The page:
Trade between the once-thriving border towns of Muse and Ruili is restarting after nearly three years, but remains restricted to a trickle of trucks, with Myanmar wary of the COVID-19 surge in China.
The regime's sudden decision has hobbled Myanmar citizens seeking better lives overseas and risks depriving migrant workers of legal protections, with rights groups suspecting a ploy to target dissidents.
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Myanmar's Buddhist monkhood led an earlier struggle against military rule but is split on the February 1 coup that ended the country's nascent democracy, with some prominent religious leaders defending the new junta.
Since the February 1 coup pushed Myanmar’s economy off the edge, residents living in informal housing on the urban fringe – already battered by the COVID-19 pandemic – are being pushed to the brink of starvation.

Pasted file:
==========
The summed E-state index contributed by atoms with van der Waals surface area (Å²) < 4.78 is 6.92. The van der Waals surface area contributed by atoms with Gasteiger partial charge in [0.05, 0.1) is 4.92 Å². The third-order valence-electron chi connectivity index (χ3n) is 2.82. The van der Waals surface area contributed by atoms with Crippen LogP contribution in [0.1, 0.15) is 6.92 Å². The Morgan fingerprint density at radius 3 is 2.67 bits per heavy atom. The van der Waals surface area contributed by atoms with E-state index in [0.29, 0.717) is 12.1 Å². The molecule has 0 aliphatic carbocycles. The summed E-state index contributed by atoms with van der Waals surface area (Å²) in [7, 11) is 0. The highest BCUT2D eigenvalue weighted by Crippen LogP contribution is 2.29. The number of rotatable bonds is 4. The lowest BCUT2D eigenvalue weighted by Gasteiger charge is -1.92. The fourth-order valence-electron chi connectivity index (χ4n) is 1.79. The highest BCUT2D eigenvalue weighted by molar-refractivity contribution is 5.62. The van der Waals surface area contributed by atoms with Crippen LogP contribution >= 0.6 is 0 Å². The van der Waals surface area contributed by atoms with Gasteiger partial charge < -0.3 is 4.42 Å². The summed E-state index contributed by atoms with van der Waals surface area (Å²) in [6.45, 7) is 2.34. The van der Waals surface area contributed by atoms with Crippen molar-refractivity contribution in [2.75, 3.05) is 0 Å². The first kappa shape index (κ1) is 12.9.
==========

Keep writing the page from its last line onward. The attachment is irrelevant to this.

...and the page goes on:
Instability and anti-Chinese sentiment are endangering Beijing’s plans in the country, but rivalry with the West and its own domestic problems may prevent it from engaging the democracy movement, which remains wary of China.
Volunteer networks and cross-border ethnic and family ties have ensured a refuge for thousands who’ve fled overland to India’s Mizoram state, but some long to return to Myanmar to rejoin the anti-coup struggle.
With an entire academic year already lost to the pandemic, the junta says schools will reopen on June 1, but teachers, students and their parents are refusing to attend or enroll in schools administered by generals and policed by soldiers.